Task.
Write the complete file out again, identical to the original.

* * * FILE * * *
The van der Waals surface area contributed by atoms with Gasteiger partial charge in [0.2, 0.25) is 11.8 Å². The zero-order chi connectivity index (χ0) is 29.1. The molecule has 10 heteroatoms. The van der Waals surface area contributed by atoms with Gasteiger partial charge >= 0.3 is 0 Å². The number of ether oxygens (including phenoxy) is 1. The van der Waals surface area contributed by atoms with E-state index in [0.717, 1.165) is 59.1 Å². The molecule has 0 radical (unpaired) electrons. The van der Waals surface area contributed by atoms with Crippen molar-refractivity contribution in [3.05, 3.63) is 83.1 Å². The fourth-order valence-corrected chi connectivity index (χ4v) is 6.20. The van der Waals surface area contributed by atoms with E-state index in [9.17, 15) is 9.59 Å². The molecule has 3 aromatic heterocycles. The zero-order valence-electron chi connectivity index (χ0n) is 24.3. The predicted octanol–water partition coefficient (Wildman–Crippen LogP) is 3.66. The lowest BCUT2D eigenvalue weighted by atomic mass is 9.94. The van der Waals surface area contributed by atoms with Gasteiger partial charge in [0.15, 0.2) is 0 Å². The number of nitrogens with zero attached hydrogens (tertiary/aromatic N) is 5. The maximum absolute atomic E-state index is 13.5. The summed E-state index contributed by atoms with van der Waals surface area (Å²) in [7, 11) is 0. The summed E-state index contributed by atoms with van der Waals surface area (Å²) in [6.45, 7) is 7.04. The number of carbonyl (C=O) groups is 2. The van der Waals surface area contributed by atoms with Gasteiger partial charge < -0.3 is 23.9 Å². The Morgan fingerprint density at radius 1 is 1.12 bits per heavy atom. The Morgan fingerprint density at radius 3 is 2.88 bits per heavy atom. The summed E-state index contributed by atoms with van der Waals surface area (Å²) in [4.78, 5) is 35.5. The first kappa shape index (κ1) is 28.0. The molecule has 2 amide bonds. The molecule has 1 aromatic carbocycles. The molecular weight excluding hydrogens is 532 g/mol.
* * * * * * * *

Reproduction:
The van der Waals surface area contributed by atoms with Gasteiger partial charge in [0.2, 0.25) is 11.8 Å². The zero-order chi connectivity index (χ0) is 29.1. The molecule has 10 heteroatoms. The van der Waals surface area contributed by atoms with Gasteiger partial charge >= 0.3 is 0 Å². The number of ether oxygens (including phenoxy) is 1. The van der Waals surface area contributed by atoms with E-state index in [0.717, 1.165) is 59.1 Å². The molecule has 0 radical (unpaired) electrons. The van der Waals surface area contributed by atoms with Crippen molar-refractivity contribution in [3.05, 3.63) is 83.1 Å². The fourth-order valence-corrected chi connectivity index (χ4v) is 6.20. The van der Waals surface area contributed by atoms with E-state index in [9.17, 15) is 9.59 Å². The molecule has 3 aromatic heterocycles. The zero-order valence-electron chi connectivity index (χ0n) is 24.3. The predicted octanol–water partition coefficient (Wildman–Crippen LogP) is 3.66. The lowest BCUT2D eigenvalue weighted by atomic mass is 9.94. The van der Waals surface area contributed by atoms with Gasteiger partial charge in [0.15, 0.2) is 0 Å². The number of nitrogens with zero attached hydrogens (tertiary/aromatic N) is 5. The maximum absolute atomic E-state index is 13.5. The summed E-state index contributed by atoms with van der Waals surface area (Å²) in [7, 11) is 0. The summed E-state index contributed by atoms with van der Waals surface area (Å²) in [6.45, 7) is 7.04. The number of carbonyl (C=O) groups is 2. The van der Waals surface area contributed by atoms with Gasteiger partial charge < -0.3 is 23.9 Å². The Morgan fingerprint density at radius 1 is 1.12 bits per heavy atom. The Morgan fingerprint density at radius 3 is 2.88 bits per heavy atom. The summed E-state index contributed by atoms with van der Waals surface area (Å²) in [4.78, 5) is 35.5. The first kappa shape index (κ1) is 28.0. The molecule has 2 amide bonds. The molecule has 1 aromatic carbocycles. The molecular weight excluding hydrogens is 532 g/mol.